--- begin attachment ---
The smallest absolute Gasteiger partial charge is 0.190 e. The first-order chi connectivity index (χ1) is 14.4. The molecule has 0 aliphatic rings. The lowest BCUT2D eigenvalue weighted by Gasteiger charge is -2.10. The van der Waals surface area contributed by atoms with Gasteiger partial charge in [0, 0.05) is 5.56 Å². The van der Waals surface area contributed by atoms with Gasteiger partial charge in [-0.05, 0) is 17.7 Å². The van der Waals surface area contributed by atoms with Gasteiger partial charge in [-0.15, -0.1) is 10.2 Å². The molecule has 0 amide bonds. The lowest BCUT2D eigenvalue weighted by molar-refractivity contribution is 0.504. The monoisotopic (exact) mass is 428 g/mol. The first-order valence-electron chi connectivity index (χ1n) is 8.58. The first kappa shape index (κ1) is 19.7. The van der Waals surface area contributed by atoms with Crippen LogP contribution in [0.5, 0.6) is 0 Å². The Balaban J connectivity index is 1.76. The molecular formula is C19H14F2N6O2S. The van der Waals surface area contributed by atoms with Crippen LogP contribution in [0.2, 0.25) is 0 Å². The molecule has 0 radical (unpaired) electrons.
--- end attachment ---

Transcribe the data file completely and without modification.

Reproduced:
The smallest absolute Gasteiger partial charge is 0.190 e. The first-order chi connectivity index (χ1) is 14.4. The molecule has 0 aliphatic rings. The lowest BCUT2D eigenvalue weighted by Gasteiger charge is -2.10. The van der Waals surface area contributed by atoms with Gasteiger partial charge in [0, 0.05) is 5.56 Å². The van der Waals surface area contributed by atoms with Gasteiger partial charge in [-0.05, 0) is 17.7 Å². The van der Waals surface area contributed by atoms with Gasteiger partial charge in [-0.15, -0.1) is 10.2 Å². The molecule has 0 amide bonds. The lowest BCUT2D eigenvalue weighted by molar-refractivity contribution is 0.504. The monoisotopic (exact) mass is 428 g/mol. The first-order valence-electron chi connectivity index (χ1n) is 8.58. The first kappa shape index (κ1) is 19.7. The van der Waals surface area contributed by atoms with Crippen LogP contribution in [0.5, 0.6) is 0 Å². The Balaban J connectivity index is 1.76. The molecular formula is C19H14F2N6O2S. The van der Waals surface area contributed by atoms with Crippen LogP contribution in [0.2, 0.25) is 0 Å². The molecule has 0 radical (unpaired) electrons.